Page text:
From the Editor
Sep 2022

What Do We Owe Health Care Workers Who Earn Low Wages?

Noelle Driver, MD, MS
AMA J Ethics. 2022;24(9):E819-821. doi: 10.1001/amajethics.2022.819.



The notion that one is too good to do what is necessary for somebody to do is always weakening. The unwillingness, or the inability, to dirty one’s hands in one’s own service is a serious flaw of character. . .  [I]t can curtail or distort a society’s sense of the means, and of the importance of the means, of getting work done; it prolongs and ramifies the life and effect of pernicious abstractions.
Wendell Berry1

The health care industry employs thousands of individuals at dismal wages. These workers are essential to health care and include patient care assistants, certified nursing assistants, home health aides, paramedics, custodial and security personnel, and environmental services workers, to name a few whose roles are often unrecognized in ethics and health policy investigations. Patient care assistants earn on average $17 000 to $27 000 per year,2 while certified nursing assistants earn on average $22 000 to $31 000 per year, depending on the state in which they practice.3 Nationwide, the median wage of all health care support, direct care, and service workers was $13.48 per hour in 2019, while home health and personal care workers earned a median hourly wage of only $11.57.4 Despite working full-time or more, these workers rarely live on their wages alone. In 2019, nearly 20% of care workers lived in poverty, and more than 40% received public assistance.4 Women made up 81% of these workers, and an inequitable number were women of color.4 Their work is heavily relied upon by clinicians of status and by the systems in which they operate, but it is compensated meagerly, with unsustainably low pay and few benefits.

Moreover, demand for long-term care of elders and persons with disabilities is growing in the United States, as more people seek to age in place in their homes. The US Department of Labor predicts that demand for personal care aides will grow 33% between 2020 and 2030.5 Turnover among workers in these roles, which influences quality and continuity of care, was more than 60% in 2014.6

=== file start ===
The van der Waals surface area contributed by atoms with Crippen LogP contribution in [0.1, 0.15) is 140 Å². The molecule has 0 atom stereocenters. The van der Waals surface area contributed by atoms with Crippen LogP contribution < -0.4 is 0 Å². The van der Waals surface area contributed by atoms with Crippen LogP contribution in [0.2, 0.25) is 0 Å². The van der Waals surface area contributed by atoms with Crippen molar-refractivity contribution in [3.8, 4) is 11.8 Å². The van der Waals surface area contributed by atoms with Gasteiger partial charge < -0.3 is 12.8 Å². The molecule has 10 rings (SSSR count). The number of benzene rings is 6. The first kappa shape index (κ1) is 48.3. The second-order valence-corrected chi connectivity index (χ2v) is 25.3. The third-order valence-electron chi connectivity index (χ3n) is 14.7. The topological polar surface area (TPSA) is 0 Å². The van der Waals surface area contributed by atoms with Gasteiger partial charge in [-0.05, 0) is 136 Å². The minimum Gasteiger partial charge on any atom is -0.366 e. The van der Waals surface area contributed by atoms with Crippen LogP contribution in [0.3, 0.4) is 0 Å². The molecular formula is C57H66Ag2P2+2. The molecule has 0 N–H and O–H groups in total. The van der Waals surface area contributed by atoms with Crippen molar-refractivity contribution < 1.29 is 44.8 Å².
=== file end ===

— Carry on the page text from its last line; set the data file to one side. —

Yet we must take care to avoid focusing too narrowly on the economics of employment and these roles’ “essential” nature, which risks further commodifying the bodies and personhood of those performing this work. Many workers earning low wages, especially home health aides, patient care assistants, and certified nursing assistants, bring critical emotional knowledge to their jobs as caregivers. What’s at stake is more than typically supposed by supply-demand models, since US health care relies on these workers for daily, or even hour-to-hour, care of so many of our most vulnerable patients.7 Can clinicians of status care for patients in good faith without promoting good pay, benefits, and organizational support for workers delivering care that is valued at a small fraction of their own?

This issue of the AMA Journal of Ethics considers clinical and ethical dimensions of this question and investigates what we—as citizens, clinicians of status, and organizations—owe to these vulnerable workers. How should we better advocate for and build authentic solidarity with our colleagues? How should we improve the systems in which they work? How should we illuminate, amplify, and lift up their—and their roles’—importance? Preparatory to answering these questions, this issue investigates vast differences in power, education, compensation, and job security among workers on health care teams, as well as historical perspectives on policy that led to the low compensation for and invisibility of the labor of those earning low wages. The issue specifically considers wage theft, exploitative labor expectations, exclusionary pathways to professionalization, and patterns of marginalization among health care workers who earn low wages, despite their significant responsibilities. Finally, this issue offers examples of partnerships and solidarity from which all health professionals and students can learn.


  1. Berry W. The Hidden Wound. Counterpoint Press; 1970.

  2. What is the average PCA salary by state. ZipRecruiter. Accessed April 7, 2022.

  3. What is the average CNA salary by state. ZipRecruiter. Accessed April 7, 2022.

  4. Kinder M. Essential but undervalued: millions of health care workers aren’t getting the pay or respect they deserve in the COVID-19 pandemic. Brookings Institution. May 28, 2020. Accessed October 29, 2021.

  5. Occupational Outlook Handbook: home health and personal care aides. US Bureau of Labor Statistics. Updated April 18, 2022. Accessed July 20, 2022.

  6. Espinoza R. SURVEY: home care worker turnover topped 60 percent in 2014. PHI. April 28, 2015. Accessed April 7, 2022.

  7. Liu WT, Kendig H, eds. Who Should Care for the Elderly?: An East-West Value Divide. Singapore University Press; 2000.

Editor's Note

Background image by Michael Shen.


AMA J Ethics. 2022;24(9):E819-821.



Conflict of Interest Disclosure

The author(s) had no conflicts of interest to disclose.

The viewpoints expressed in this article are those of the author(s) and do not necessarily reflect the views and policies of the AMA.